Depression is an odd thing, an invisible illness that people are only slowly beginning to accept. This makes it hard for depression survivors to get the help they need, which is mostly to be accepted for who they are and not castigated for having a mental health problem, they are so much more, they can be artists, doctors, writers, lawyers, mothers, fathers. They can be anyone and anything. Depression in its various forms affects 1 in 3 people worldwide. Does that figure surprise you? Well, it shouldn’t really. One of the main things people with depression do is they hide their illness because they are ashamed of it, wrongly so but still it is not something we like to shout from the rooftops so the likelihood is you know someone with depression but you are just not ‘seeing’ the depression. Most of us put on a mask to face the world or we don’t face the world at all so we’re not seen. It’s not just that you can’t see the illness itself, its that you can’t see who has it because we try to blend in, to not draw attention to ourselves. But this is changing.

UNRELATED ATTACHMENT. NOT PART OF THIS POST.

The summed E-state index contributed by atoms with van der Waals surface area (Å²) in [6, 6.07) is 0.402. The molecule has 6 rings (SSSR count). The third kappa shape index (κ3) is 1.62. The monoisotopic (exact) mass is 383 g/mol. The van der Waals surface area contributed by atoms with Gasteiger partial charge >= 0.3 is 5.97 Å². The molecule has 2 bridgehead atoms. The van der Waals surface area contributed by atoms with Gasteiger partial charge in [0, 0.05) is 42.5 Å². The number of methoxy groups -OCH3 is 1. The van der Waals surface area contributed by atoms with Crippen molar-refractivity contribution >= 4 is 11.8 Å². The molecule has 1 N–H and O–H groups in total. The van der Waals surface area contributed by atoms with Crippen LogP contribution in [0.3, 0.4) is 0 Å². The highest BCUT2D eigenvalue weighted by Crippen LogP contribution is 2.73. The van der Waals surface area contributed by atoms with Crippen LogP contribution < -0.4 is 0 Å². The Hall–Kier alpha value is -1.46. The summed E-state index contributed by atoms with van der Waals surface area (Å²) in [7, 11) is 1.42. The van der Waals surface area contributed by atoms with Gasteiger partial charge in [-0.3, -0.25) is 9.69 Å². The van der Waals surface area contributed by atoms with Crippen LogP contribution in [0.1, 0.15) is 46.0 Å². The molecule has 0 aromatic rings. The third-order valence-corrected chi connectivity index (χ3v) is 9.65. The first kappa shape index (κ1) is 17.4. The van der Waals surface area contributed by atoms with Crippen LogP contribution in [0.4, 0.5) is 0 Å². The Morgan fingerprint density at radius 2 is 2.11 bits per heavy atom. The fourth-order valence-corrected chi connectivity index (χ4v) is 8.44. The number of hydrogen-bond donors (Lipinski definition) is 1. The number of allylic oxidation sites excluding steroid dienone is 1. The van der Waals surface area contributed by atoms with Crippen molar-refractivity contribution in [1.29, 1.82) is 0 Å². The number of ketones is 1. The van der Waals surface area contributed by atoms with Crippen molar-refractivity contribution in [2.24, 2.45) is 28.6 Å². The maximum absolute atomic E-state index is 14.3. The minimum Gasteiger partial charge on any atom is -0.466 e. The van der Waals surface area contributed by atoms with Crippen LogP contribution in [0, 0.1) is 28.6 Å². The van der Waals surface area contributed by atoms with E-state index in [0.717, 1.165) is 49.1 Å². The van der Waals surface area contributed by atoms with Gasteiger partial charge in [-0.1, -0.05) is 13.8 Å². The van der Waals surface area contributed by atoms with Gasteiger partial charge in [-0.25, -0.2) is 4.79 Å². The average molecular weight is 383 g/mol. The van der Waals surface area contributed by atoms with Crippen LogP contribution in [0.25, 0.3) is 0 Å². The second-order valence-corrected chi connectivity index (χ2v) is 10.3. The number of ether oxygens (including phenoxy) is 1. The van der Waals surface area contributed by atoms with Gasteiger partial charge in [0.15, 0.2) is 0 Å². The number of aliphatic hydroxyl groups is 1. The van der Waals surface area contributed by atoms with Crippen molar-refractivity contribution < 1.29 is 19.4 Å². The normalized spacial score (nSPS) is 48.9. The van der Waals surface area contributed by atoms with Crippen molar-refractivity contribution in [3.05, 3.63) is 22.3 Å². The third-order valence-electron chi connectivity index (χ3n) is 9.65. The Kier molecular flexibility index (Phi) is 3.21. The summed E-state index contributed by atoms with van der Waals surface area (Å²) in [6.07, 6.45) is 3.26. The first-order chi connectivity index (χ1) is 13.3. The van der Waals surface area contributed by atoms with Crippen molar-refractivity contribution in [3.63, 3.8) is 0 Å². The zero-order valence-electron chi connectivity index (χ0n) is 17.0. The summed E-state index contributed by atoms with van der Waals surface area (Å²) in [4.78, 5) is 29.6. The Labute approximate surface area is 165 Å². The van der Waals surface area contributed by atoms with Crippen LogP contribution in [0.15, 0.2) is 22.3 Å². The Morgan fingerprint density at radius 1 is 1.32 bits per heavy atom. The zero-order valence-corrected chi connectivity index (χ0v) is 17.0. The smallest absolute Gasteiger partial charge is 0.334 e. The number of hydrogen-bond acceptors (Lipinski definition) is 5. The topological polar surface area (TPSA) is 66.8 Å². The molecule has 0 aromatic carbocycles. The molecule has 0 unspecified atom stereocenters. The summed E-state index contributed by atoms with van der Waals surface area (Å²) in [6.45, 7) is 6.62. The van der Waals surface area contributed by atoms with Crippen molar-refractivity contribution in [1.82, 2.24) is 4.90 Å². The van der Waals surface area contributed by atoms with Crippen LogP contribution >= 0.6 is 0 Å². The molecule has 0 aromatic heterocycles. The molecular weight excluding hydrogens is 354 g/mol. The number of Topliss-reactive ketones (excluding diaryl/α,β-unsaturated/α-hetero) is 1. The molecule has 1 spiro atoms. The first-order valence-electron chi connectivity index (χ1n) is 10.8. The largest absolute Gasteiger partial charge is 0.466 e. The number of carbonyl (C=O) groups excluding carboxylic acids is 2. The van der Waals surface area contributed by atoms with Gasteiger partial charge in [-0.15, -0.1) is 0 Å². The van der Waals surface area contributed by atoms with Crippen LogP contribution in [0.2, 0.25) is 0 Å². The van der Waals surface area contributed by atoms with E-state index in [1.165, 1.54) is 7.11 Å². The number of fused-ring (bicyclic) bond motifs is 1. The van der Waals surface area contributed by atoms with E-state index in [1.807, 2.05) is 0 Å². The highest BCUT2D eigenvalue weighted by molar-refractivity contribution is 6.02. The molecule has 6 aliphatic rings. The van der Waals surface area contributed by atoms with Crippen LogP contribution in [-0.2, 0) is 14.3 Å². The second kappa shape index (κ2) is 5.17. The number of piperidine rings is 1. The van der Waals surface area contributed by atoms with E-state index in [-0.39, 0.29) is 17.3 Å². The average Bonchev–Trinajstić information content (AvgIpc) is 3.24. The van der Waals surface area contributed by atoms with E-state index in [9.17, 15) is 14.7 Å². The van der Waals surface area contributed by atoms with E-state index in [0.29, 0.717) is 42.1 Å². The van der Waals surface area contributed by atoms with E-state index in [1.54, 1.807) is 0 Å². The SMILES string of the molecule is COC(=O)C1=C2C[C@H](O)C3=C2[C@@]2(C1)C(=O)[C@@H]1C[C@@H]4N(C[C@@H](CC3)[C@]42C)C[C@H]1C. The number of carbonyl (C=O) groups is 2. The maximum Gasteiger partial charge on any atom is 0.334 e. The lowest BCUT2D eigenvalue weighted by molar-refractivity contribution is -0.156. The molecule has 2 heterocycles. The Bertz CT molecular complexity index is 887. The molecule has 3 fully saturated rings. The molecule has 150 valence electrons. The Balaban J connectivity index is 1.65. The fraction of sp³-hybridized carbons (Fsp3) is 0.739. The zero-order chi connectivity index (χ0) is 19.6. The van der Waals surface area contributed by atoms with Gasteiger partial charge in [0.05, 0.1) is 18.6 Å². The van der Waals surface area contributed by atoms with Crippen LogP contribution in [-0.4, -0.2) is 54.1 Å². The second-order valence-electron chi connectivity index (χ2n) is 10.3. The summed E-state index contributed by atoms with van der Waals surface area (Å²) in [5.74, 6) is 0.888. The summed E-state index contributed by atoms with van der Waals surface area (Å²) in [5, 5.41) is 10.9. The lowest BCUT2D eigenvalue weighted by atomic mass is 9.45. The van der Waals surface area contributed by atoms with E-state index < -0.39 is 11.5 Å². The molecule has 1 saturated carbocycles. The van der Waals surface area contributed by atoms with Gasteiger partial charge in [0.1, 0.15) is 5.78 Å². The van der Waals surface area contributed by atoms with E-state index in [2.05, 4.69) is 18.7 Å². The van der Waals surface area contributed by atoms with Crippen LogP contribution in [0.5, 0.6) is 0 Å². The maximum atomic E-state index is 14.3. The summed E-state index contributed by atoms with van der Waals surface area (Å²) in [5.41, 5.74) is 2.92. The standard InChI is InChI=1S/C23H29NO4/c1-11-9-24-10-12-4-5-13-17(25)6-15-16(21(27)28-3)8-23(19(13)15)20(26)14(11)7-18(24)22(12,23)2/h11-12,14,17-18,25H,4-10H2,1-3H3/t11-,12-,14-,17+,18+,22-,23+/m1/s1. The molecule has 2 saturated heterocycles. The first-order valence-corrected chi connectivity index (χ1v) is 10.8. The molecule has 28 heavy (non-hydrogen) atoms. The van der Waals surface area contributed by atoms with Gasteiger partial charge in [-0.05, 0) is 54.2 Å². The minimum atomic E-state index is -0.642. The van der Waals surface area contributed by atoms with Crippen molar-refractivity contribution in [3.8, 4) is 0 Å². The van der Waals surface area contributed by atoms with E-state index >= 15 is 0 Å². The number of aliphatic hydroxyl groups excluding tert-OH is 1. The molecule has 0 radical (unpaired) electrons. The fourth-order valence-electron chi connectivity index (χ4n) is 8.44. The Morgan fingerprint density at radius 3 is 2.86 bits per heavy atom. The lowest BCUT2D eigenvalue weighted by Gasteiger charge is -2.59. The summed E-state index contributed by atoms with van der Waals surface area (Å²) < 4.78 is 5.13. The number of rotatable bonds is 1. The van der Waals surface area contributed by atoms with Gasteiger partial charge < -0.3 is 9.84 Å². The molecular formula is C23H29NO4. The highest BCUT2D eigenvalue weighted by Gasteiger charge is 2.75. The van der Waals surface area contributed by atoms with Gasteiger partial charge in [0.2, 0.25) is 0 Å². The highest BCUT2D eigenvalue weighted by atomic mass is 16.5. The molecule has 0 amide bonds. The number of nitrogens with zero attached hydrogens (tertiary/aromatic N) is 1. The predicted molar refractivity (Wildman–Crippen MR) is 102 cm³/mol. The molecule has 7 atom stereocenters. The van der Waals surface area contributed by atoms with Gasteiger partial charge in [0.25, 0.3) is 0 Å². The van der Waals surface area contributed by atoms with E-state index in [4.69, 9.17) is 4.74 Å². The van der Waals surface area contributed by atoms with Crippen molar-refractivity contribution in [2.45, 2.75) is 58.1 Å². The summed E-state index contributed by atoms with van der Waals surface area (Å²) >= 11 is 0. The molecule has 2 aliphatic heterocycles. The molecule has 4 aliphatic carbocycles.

Gone are the days when people with depression were simply told to pull themselves together or were handed Valium by their General Practitioner. Gone are the days when most of us hid ourselves away. Organisations are springing up that want to remove the stigma of depression and other mental health problems. Celebrities are making their voices heard and talking about their own experiences of depression. Only recently Stephen Fry was seen to admit that he has attempted suicide again. He is bi-polar, which means he can be extremely high or extremely low and medication helps to keep him somewhere in the middle. Sadly medication is not the great cure-all. Most medications have side effects and most of them don’t try to fix the problem, they just make it so we can stumble through life like a zombie.